Transdermal Nicotine for 24 Weeks vs 8 Weeks May Improve Abstinence

Laurie Barclay, MD

February 02, 2010

February 2, 2010 — Transdermal nicotine for 24 weeks compared with 8 weeks is more effective in achieving and maintaining abstinence and reduces the risk for lapses in smoking, according to the results of a parallel randomized, double-blinded, placebo-controlled trial reported in the February 2 issue of Annals of Internal Medicine.

"Tobacco dependence is a chronic, relapsing condition that may require extended treatment," write Robert A. Schnoll, PhD, from the University of Pennsylvania in Philadelphia, and colleagues. "We evaluated the relative efficacy of extended (24 weeks) versus standard (8 weeks) transdermal nicotine therapy for promoting biochemically confirmed point-prevalence abstinence at weeks 24 and 52 among adult smokers."

From September 2004 to February 2008, a total of 568 adult smokers seen at an academic center were randomly assigned to standard therapy (Nicoderm CQ [GlaxoSmithKline, Research Triangle Park, North Carolina], 21 mg, for 8 weeks and placebo for 16 weeks) or extended therapy (Nicoderm CQ, 21 mg, for 24 weeks), with use of an unstratified small block–randomization scheme.

The main endpoint of the study was biochemically confirmed point-prevalence abstinence at weeks 24 and 52, and secondary endpoints were continuous and prolonged abstinence, lapse and recovery events, cost per additional quitter, adverse effects, and adherence.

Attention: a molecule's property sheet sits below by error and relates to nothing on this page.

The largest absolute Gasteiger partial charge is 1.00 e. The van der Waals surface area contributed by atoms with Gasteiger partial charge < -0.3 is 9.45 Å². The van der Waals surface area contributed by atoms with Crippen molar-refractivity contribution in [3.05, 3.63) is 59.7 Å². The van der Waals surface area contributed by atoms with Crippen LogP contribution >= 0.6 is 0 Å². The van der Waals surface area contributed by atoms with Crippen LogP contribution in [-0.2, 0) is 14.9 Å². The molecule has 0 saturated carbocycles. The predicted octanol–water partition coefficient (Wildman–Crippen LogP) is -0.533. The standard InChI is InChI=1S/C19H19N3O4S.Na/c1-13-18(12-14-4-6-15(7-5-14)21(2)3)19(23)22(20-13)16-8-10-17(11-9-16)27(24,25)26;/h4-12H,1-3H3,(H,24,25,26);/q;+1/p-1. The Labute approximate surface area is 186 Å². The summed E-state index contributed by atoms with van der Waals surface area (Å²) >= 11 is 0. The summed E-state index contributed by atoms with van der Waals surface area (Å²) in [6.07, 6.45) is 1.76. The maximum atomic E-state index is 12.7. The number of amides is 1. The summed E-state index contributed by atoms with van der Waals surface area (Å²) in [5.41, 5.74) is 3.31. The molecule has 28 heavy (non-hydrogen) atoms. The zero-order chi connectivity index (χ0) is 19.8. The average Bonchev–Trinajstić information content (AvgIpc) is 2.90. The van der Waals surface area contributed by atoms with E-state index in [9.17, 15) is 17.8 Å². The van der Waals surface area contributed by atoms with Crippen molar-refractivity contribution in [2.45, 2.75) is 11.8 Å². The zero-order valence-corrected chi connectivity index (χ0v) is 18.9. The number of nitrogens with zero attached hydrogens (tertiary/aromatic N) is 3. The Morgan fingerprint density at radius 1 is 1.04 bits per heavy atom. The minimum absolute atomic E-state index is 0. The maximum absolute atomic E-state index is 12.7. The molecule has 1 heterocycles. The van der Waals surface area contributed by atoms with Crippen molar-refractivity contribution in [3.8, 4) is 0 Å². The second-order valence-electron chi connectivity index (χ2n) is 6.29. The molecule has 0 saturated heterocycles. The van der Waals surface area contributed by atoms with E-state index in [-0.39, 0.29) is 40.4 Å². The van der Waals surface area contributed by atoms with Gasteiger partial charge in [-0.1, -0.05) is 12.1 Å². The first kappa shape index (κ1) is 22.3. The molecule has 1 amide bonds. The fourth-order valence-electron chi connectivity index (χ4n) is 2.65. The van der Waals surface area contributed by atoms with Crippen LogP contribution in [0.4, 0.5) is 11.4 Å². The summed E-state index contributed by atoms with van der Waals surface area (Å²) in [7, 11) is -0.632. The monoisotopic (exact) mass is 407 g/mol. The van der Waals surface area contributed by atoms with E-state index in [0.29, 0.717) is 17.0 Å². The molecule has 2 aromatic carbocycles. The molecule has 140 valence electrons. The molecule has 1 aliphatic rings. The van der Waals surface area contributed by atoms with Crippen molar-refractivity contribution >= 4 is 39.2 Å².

Compared with standard therapy, extended therapy was associated with higher rates at week 24 of point-prevalence abstinence (31.6% vs 20.3%; odds ratio [OR], 1.81; 95% confidence interval [CI], 1.23 - 2.66; P = .002), prolonged abstinence (41.5% vs 26.9%; OR, 1.97; CI, 1.38 - 2.82; P = .001), and continuous abstinence (19.2% vs 12.6%; OR, 1.64; CI, 1.04 - 2.60; P = .032). The extended therapy group also had lower risk for lapse (hazard ratio [HR], 0.77; 95% CI, 0.63 - 0.95; P = .013), higher likelihood of recovery from lapses (HR, 1.47; 95% CI, 1.17 - 1.84; P = .001), and slower time to relapse (HR, 0.50; 95% CI, 0.35 - 0.73; P < .001).

However, at week 52, extended therapy was associated with higher quit rates only for prolonged abstinence (P = .027). The extended-treatment evaluation revealed no between-group differences in adverse effects and adverse events.

"Transdermal nicotine for 24 weeks increased biochemically confirmed point-prevalence abstinence and continuous abstinence at week 24, reduced the risk for smoking lapses, and increased the likelihood of recovery to abstinence after a lapse compared with 8 weeks of transdermal nicotine therapy," the study authors write. "Additional research on the optimal duration of therapy and the possible addition of other treatment components (for example, more intensive counseling, precessation use of nicotine patches) from an efficacy, patient acceptance, and cost perspective should be a priority."

Limitations of this study include low generalizability because participants were smokers without medical comorbid conditions who were seeking treatment, and differences in adherence between treatment groups.

"Some participants did not provide complete abstinence data," the editors write. "Extended therapy with transdermal nicotine helps some adults quit smoking, but benefits may persist only while treatment is maintained."

The National Cancer Institute and the National Institute on Drug Abuse, National Institutes of Health, supported this study. The senior study author (Caryn Lerman, PhD) has disclosed various financial relationships with GlaxoSmithKline, AstraZeneca, Pfizer, and Novartis.

Ann Intern Med. 2010;152:144-151.

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